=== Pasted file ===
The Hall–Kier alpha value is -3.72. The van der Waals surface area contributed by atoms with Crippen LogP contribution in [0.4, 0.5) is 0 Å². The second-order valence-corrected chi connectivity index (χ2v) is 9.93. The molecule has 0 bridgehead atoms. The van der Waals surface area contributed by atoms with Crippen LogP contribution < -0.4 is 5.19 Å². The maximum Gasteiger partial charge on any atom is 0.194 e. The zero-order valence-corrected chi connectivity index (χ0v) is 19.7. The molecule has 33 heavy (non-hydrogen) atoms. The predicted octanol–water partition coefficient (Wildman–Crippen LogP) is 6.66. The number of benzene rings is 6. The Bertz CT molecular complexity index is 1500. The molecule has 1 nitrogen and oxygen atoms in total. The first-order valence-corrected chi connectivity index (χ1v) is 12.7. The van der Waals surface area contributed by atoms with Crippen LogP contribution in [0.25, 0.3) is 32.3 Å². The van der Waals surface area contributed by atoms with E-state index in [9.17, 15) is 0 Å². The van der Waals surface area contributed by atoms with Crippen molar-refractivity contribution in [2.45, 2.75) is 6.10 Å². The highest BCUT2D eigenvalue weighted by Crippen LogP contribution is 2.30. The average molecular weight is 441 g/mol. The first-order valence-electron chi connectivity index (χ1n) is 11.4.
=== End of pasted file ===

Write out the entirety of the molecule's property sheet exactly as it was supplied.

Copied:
The Hall–Kier alpha value is -3.72. The van der Waals surface area contributed by atoms with Crippen LogP contribution in [0.4, 0.5) is 0 Å². The second-order valence-corrected chi connectivity index (χ2v) is 9.93. The molecule has 0 bridgehead atoms. The van der Waals surface area contributed by atoms with Crippen LogP contribution < -0.4 is 5.19 Å². The maximum Gasteiger partial charge on any atom is 0.194 e. The zero-order valence-corrected chi connectivity index (χ0v) is 19.7. The molecule has 33 heavy (non-hydrogen) atoms. The predicted octanol–water partition coefficient (Wildman–Crippen LogP) is 6.66. The number of benzene rings is 6. The Bertz CT molecular complexity index is 1500. The molecule has 1 nitrogen and oxygen atoms in total. The first-order valence-corrected chi connectivity index (χ1v) is 12.7. The van der Waals surface area contributed by atoms with Crippen LogP contribution in [0.25, 0.3) is 32.3 Å². The van der Waals surface area contributed by atoms with E-state index in [9.17, 15) is 0 Å². The van der Waals surface area contributed by atoms with Crippen molar-refractivity contribution in [2.45, 2.75) is 6.10 Å². The highest BCUT2D eigenvalue weighted by Crippen LogP contribution is 2.30. The average molecular weight is 441 g/mol. The first-order valence-electron chi connectivity index (χ1n) is 11.4.